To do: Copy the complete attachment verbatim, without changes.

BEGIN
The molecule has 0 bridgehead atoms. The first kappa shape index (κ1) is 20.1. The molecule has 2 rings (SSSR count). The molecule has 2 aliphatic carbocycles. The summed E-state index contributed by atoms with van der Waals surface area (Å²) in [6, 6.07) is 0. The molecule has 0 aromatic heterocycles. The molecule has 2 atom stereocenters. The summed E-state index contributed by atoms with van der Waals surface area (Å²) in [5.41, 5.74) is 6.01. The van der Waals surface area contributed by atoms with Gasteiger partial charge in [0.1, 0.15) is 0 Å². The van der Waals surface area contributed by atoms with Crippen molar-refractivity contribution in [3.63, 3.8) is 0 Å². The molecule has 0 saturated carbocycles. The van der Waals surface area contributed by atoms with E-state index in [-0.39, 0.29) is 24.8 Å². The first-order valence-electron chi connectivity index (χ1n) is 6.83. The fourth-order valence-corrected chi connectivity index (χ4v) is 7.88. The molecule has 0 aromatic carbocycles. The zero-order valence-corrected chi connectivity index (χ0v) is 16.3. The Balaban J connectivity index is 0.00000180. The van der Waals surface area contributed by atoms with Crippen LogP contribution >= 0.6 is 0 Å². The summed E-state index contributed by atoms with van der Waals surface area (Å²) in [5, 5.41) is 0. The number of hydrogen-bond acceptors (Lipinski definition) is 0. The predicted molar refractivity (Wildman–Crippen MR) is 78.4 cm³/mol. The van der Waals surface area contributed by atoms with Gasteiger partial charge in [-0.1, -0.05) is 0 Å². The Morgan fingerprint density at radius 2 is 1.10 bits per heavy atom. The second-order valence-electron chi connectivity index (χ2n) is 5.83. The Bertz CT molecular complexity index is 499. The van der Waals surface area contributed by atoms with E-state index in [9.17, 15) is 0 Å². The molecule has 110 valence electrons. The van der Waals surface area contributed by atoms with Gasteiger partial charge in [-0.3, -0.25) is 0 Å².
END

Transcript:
The molecule has 0 bridgehead atoms. The first kappa shape index (κ1) is 20.1. The molecule has 2 rings (SSSR count). The molecule has 2 aliphatic carbocycles. The summed E-state index contributed by atoms with van der Waals surface area (Å²) in [6, 6.07) is 0. The molecule has 0 aromatic heterocycles. The molecule has 2 atom stereocenters. The summed E-state index contributed by atoms with van der Waals surface area (Å²) in [5.41, 5.74) is 6.01. The van der Waals surface area contributed by atoms with Gasteiger partial charge in [0.1, 0.15) is 0 Å². The van der Waals surface area contributed by atoms with Crippen molar-refractivity contribution in [3.63, 3.8) is 0 Å². The molecule has 0 saturated carbocycles. The van der Waals surface area contributed by atoms with E-state index in [-0.39, 0.29) is 24.8 Å². The first-order valence-electron chi connectivity index (χ1n) is 6.83. The fourth-order valence-corrected chi connectivity index (χ4v) is 7.88. The molecule has 0 aromatic carbocycles. The zero-order valence-corrected chi connectivity index (χ0v) is 16.3. The Balaban J connectivity index is 0.00000180. The van der Waals surface area contributed by atoms with Crippen LogP contribution >= 0.6 is 0 Å². The summed E-state index contributed by atoms with van der Waals surface area (Å²) in [5, 5.41) is 0. The number of hydrogen-bond acceptors (Lipinski definition) is 0. The predicted molar refractivity (Wildman–Crippen MR) is 78.4 cm³/mol. The van der Waals surface area contributed by atoms with Gasteiger partial charge in [-0.1, -0.05) is 0 Å². The Morgan fingerprint density at radius 2 is 1.10 bits per heavy atom. The second-order valence-electron chi connectivity index (χ2n) is 5.83. The Bertz CT molecular complexity index is 499. The van der Waals surface area contributed by atoms with E-state index in [9.17, 15) is 0 Å². The molecule has 110 valence electrons. The van der Waals surface area contributed by atoms with Gasteiger partial charge in [-0.3, -0.25) is 0 Å².